Albert threw his hands up and stood beside his chair. “Herr von Achen, I learned Newton’s theory of celestial mechanics several years ago. I read the Peoples Books of Natural Science when I was twelve. All twenty-one volumes.” A collective gasp rippled through the classroom.

Herr von Achen could barely contain his fury. “I don’t care what you read or when.” He grabbed the copy of the textbook from his desk and held it up. “We are working with this textbook and the information in it. So…” he continued as his body quivered and he slammed the book down on his desk with a sharp crack, “you can shut your mouth now and sit down immediately!”

Turning from Albert to the blackboard, Herr von Achen began madly scribbling as he spoke in short staccato bursts of scientific jargon. Albert wished he were anywhere but here. As the other boys feverishly took notes, attempting to keep up with their still enraged teacher, Albert slumped into his chair and pulled his brass compass from his pocket. He found endless fascination studying his prized possession. Pushing on the twelve gemstones like buttons, he tried to turn it on again. How could he get the number 33 to flash the way it had when he first opened the compass?

He was pulled from his dream-like state by the clock striking the hour and marking the end of the class. Albert put away his compass and gathered his books, happy to be heading for the door. Just as he was about to escape, Herr von Achen motioned him over to his desk. Albert approached cautiously. Herr von Achen pointed his right index finger at Albert and through clenched teeth growled, “Just who do you think you are, Herr Einstein?”

Albert took in a deep breath. “What do you want me to say, Herr von Achen?”

With a vein throbbing just above his brow, Von Achen spat out, “You come to class late, sit in the back row with your attention elsewhere, and argue with me whenever you can. Where is your respect?”

“Sorry, sir,” Albert replied, his patience at an end.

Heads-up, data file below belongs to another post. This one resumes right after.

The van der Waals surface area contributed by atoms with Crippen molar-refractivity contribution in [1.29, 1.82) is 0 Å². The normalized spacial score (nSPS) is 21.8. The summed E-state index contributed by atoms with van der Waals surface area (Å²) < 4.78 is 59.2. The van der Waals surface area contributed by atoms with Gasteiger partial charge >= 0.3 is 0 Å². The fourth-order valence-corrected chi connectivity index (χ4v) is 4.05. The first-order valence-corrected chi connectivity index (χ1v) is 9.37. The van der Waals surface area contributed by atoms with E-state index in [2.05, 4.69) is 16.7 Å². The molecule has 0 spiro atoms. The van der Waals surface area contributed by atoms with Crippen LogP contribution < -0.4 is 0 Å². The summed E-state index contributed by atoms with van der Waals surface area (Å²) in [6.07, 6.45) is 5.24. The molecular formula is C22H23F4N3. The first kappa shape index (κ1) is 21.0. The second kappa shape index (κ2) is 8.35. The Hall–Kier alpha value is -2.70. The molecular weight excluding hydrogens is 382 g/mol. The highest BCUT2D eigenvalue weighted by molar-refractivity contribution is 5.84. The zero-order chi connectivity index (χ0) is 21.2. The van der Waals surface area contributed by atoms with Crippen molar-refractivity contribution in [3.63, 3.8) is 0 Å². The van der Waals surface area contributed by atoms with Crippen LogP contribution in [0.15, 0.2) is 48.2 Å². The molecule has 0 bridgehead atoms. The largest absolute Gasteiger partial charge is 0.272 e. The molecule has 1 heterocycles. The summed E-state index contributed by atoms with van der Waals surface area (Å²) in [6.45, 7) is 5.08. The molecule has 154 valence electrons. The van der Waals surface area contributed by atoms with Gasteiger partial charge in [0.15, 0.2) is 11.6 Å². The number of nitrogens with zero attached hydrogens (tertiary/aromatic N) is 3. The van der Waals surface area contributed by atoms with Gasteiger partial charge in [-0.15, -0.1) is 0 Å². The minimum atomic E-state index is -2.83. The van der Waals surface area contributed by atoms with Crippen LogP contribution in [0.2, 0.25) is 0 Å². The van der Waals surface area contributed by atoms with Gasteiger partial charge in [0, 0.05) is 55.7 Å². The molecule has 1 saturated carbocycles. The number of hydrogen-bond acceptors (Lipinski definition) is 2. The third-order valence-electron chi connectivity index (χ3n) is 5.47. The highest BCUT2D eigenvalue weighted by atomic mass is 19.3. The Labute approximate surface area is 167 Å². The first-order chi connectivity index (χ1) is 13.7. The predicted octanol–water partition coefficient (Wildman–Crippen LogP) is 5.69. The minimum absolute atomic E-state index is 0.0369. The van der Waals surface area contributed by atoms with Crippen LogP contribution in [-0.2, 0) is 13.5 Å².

Herr von Achen leaned forward across his desk, coming only inches from Albert’s face. “Well then, perhaps you would do better somewhere else.” He pulled an envelope from his inside jacket pocket and smacked it against Albert’s chest. “You are to meet with the Academik Committee in six weeks. The letter explains everything.” He spun around to straighten some papers on his desk. “And, Herr Einstein,” he said with sarcasm, his attention on the papers, “be on time.”

Not knowing what to say, Albert stepped back and stared blankly at the letter in his hand. Albert’s face flushed as the idea of being expelled from school and having his plans shattered took hold. His thoughts raced. His teachers at the Folkenshuler tried to force him to conform. Albert found it suffocating. Suddenly, the whole place felt like it was closing in on him.

Albert bolted from the classroom, ran through the hall and bolted out the front door. The biting, near-winter wind smacked Albert in the face as he burst out of the Gymnasium. Running and out of breath.

He inhaled the cold air into his lungs. Albert tried to calm himself and take stock. He needed to be alone. Slowly Albert calmed down, and rationality returned. He realized he needed his bicycle. Keeping his eyes down to avoid engaging with anyone, made his way back to the side entrance of the Gymnasium. No one paid any attention to Albert as he mounted his bicycle and pedaled away. His heavy wool suit barely kept him warm in the fall chill, but he hardly noticed.

Finally, on the edge of campus, he took one hand off the handlebars to wipe the tears from his eyes. Albert pedaled fast to Gasteig Park and the bridge at the end of the Prinzregentenstrasse. He slowed before a bench in the formal gardens and set his bicycle on the brittle, brown grass.